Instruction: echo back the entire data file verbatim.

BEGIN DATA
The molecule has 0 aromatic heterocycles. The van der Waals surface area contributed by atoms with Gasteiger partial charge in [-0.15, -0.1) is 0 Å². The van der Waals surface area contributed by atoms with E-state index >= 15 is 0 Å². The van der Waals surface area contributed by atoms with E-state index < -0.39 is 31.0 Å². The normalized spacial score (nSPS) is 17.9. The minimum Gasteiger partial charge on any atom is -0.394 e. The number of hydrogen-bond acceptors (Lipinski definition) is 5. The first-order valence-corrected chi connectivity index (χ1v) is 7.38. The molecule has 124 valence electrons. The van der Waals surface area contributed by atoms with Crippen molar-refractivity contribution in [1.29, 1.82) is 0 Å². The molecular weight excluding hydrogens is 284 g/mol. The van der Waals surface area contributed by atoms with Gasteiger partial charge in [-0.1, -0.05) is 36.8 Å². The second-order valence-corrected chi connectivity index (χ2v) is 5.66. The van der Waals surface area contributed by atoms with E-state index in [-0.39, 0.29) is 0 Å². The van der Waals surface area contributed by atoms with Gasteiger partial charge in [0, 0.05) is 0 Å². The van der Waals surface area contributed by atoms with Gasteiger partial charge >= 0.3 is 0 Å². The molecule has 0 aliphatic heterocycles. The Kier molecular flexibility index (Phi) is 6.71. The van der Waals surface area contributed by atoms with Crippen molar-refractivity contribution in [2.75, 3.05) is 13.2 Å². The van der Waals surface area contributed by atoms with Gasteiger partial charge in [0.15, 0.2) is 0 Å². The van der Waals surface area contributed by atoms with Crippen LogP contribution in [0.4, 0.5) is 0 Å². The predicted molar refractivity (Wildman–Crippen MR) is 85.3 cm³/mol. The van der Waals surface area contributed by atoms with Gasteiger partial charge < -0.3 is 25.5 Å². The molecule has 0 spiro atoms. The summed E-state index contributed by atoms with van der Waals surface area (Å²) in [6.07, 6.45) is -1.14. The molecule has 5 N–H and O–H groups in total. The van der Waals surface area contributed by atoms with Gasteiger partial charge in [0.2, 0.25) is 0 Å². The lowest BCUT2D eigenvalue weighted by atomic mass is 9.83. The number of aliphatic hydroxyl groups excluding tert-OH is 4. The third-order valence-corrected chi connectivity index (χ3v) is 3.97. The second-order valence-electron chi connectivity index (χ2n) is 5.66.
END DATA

The molecule has 0 aromatic heterocycles. The van der Waals surface area contributed by atoms with Gasteiger partial charge in [-0.15, -0.1) is 0 Å². The van der Waals surface area contributed by atoms with E-state index >= 15 is 0 Å². The van der Waals surface area contributed by atoms with E-state index < -0.39 is 31.0 Å². The normalized spacial score (nSPS) is 17.9. The minimum Gasteiger partial charge on any atom is -0.394 e. The number of hydrogen-bond acceptors (Lipinski definition) is 5. The first-order valence-corrected chi connectivity index (χ1v) is 7.38. The molecule has 124 valence electrons. The van der Waals surface area contributed by atoms with Crippen molar-refractivity contribution in [1.29, 1.82) is 0 Å². The molecular weight excluding hydrogens is 284 g/mol. The van der Waals surface area contributed by atoms with Gasteiger partial charge in [-0.1, -0.05) is 36.8 Å². The second-order valence-corrected chi connectivity index (χ2v) is 5.66. The van der Waals surface area contributed by atoms with E-state index in [-0.39, 0.29) is 0 Å². The van der Waals surface area contributed by atoms with Gasteiger partial charge in [0, 0.05) is 0 Å². The van der Waals surface area contributed by atoms with Gasteiger partial charge >= 0.3 is 0 Å². The molecule has 0 aliphatic heterocycles. The Kier molecular flexibility index (Phi) is 6.71. The van der Waals surface area contributed by atoms with Crippen molar-refractivity contribution in [2.75, 3.05) is 13.2 Å². The van der Waals surface area contributed by atoms with Gasteiger partial charge in [0.15, 0.2) is 0 Å². The van der Waals surface area contributed by atoms with Crippen LogP contribution in [0.4, 0.5) is 0 Å². The predicted molar refractivity (Wildman–Crippen MR) is 85.3 cm³/mol. The van der Waals surface area contributed by atoms with Gasteiger partial charge < -0.3 is 25.5 Å². The molecule has 0 spiro atoms. The summed E-state index contributed by atoms with van der Waals surface area (Å²) in [6.07, 6.45) is -1.14. The molecule has 5 N–H and O–H groups in total. The van der Waals surface area contributed by atoms with Gasteiger partial charge in [0.2, 0.25) is 0 Å². The lowest BCUT2D eigenvalue weighted by atomic mass is 9.83. The number of aliphatic hydroxyl groups excluding tert-OH is 4. The third-order valence-corrected chi connectivity index (χ3v) is 3.97. The second-order valence-electron chi connectivity index (χ2n) is 5.66.